Accessibility navigation


Biochar and biochar with N-fertilizer affect soil N2O emission in Haplic Luvisol

Horak, J., Kondrlova, E., Igaz, D., Simansky, V., Felber, R., Lukac, M., Balashov, E. and Bushkina, N. (2017) Biochar and biochar with N-fertilizer affect soil N2O emission in Haplic Luvisol. Biologia, 72 (9). pp. 995-1001. ISSN 0006-3088

[img] Text - Accepted Version
· Restricted to Repository staff only until 27 September 2018.

563kB

To link to this item DOI: 10.1515/biolog-2017-0109

Abstract/Summary

The benefits of biochar application are well described in tropical soils, however there is a dearth of information on its effects in agricultural temperate soils. An interesting and little explored interaction may occur in an intensive agriculture setting; biochar addition may modify the effect of commonplace N-fertilization.We conducted a field experiment to study the effects of biochar application at the rate of 0, 10 and 20 t ha−1 (B0, B10 and B20) in combination with 0, 40 and 80 kg N ha−1 of N-fertilizer (N0, N40, N80).We followed nitrous oxide (N2O) emissions, analysed a series of soil physicochemical properties and measured barley yield in a Haplic Luvisol in Central Europe. Seasonal cumulative N2O emissions from B10N0 and B20N0 treatments decreased by 27 and 25% respectively, when compared to B0N0. Cumulative N2O emissions from N40 and N80 combined with B10 and B20 were also lower by 21, 19 and 25, 32%, respectively compared to controls B0N40 and B0N80. Average pH was significantly increased by biochar addition. Increased soil pH and reduces NO−3 content seen in biochar treatments could be the two possible mechanisms responsible for reduced N2O emissions. There was a statistically significant increase of soil water content in B20N0 treatment compared to B0N0 control, possibly as a result of larger surface area and the presence of microspores having altered pore size distribution and water-holding capacity of the soil. Application of biochar at the rate of 10 t ha−1 had a positive effect on spring barley grain yield.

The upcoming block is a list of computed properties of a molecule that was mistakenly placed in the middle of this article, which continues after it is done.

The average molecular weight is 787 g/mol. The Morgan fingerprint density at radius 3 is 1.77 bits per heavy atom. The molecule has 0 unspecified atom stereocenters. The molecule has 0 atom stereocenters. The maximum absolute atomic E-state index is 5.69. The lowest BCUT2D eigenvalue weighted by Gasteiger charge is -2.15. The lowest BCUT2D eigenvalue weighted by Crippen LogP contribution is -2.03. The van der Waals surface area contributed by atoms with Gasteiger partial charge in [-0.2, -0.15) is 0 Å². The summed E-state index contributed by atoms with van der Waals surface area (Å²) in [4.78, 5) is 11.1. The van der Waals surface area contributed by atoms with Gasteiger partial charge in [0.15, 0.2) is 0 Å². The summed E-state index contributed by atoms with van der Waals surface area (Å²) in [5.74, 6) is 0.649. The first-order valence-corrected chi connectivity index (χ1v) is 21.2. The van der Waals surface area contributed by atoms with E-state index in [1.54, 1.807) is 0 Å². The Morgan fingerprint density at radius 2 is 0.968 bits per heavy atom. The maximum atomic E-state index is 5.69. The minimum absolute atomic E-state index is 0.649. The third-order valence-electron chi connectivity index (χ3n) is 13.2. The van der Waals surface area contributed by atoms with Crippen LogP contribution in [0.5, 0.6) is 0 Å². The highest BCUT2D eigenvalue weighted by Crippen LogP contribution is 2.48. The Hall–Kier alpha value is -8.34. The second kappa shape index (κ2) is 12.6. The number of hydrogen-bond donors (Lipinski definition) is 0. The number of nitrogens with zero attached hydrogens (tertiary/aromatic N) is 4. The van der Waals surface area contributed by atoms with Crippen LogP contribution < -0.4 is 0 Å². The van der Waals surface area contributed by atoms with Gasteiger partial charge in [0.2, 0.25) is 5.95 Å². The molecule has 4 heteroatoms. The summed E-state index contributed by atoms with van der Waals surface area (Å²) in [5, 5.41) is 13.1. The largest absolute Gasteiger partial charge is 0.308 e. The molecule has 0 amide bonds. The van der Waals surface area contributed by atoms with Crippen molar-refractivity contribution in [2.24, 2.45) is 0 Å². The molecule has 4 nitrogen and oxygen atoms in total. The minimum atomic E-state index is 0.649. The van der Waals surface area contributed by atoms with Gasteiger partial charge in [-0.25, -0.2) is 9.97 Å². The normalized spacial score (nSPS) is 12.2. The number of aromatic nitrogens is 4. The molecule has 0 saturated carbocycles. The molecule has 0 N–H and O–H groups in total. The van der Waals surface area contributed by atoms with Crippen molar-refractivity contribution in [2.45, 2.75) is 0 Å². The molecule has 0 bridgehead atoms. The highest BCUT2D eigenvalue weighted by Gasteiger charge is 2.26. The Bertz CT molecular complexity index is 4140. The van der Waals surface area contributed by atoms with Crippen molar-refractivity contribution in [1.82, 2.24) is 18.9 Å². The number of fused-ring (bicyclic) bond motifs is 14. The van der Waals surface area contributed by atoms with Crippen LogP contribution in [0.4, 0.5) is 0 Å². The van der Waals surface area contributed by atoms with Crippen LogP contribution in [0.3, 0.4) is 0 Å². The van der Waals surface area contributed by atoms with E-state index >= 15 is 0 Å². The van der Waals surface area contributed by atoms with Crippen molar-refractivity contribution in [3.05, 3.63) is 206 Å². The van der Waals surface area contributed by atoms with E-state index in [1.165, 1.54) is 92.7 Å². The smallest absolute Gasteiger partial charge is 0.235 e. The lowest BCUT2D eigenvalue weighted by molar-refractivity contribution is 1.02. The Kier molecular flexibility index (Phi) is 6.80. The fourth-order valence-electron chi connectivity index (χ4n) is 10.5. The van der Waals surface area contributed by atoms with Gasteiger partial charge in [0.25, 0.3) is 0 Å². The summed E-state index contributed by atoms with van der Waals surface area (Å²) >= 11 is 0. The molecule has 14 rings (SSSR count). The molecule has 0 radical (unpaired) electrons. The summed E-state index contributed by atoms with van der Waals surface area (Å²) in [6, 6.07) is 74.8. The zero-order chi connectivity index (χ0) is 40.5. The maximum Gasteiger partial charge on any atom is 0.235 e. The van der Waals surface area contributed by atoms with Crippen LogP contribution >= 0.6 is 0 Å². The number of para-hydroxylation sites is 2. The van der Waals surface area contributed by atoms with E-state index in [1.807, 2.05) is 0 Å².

Item Type:Article
Refereed:Yes
Divisions:Interdisciplinary centres and themes > Walker Institute
Interdisciplinary centres and themes > Soil Research Centre
Faculty of Life Sciences > School of Agriculture, Policy and Development > Biodiversity, Crops and Agroecosystems Division > Centre for Agri-environmental Research (CAER)
ID Code:72373
Publisher:De Gruyter

University Staff: Request a correction | Centaur Editors: Update this record

Page navigation